The enacted policy will provide 250 condoms to each elementary school to be distributed if asked.
In the midst of rising gun violence and feuds between local gangs, the Chicago Public School Board of Education has passed a polarizing policy that may serve to increase the concerns of parents. In an effort to normalize safe sex and encourage healthy conversations at an earlier age, the Public School Board passed the policy which will allow all students 10 and up to request condoms from their public school counselors. While high schools have long been required to have at least 1,000 condoms at hand, each public elementary school will now be provided 250 condoms for distribution purposes. Other health products will also be provided to students 10-years-old and up such as menstrual products and masks.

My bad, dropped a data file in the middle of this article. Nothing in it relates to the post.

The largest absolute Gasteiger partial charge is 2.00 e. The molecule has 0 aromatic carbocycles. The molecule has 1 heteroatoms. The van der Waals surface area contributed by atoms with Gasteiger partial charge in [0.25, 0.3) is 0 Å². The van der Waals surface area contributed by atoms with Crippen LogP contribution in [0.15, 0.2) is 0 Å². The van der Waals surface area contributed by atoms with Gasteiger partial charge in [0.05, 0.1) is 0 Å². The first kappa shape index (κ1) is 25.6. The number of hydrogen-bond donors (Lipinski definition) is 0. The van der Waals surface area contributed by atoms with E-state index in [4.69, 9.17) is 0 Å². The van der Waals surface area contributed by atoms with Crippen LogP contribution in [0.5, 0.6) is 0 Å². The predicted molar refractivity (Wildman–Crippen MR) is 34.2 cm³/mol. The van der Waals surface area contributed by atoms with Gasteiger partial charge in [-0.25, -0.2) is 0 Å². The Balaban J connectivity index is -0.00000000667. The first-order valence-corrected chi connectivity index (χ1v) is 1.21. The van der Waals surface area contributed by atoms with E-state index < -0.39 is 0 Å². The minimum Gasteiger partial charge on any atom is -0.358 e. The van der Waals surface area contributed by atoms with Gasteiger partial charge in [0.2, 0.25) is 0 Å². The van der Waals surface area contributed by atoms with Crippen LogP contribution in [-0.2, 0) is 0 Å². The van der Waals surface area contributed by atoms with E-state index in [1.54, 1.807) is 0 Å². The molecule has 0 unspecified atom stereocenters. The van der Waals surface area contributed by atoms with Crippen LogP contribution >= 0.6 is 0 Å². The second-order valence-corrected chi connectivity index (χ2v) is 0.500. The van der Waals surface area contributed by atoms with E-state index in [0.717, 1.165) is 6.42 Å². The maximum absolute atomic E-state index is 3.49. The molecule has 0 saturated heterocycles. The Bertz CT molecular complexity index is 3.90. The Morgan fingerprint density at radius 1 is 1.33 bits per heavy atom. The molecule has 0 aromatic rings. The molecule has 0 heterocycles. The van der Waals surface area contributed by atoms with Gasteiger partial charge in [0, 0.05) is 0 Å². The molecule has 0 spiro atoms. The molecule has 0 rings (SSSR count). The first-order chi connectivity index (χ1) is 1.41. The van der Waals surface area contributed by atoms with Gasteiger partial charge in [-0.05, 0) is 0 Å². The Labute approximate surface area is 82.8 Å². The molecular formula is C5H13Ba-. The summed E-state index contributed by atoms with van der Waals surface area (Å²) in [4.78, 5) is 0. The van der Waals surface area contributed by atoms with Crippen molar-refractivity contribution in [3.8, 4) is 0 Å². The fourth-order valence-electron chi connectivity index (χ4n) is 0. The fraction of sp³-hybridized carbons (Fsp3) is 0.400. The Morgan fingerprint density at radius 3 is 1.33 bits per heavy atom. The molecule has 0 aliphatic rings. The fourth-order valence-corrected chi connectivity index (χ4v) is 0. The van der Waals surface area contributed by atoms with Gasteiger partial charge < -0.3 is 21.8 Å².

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"Young people have the right to accurate and clear information to make healthy decisions. They need access to resources to protect their health and the health of others as they act on those decisions," Chicago Public School Doctor Kenneth Fox told the Chicago-Sun Times. Fox continued to outline the preventative aspect of the policy. "Essentially what we want to do is make condoms available to students for if and when they think they need them," Fox continued. "When you don’t have those protections and don’t make those resources available then bad stuff happens to young people."
Education and outreach director at the Chicago Women's Health Center, Scott Bratt, made it clear that the move doesn't necessarily encourage young students to use them. "I want to be really clear that the existence of condoms does not mean that all students are going to be using those condoms or encouraged to use them," he said, insisting that the policy is instead a "harm reduction approach."
Do you think this is the right move? Let us know.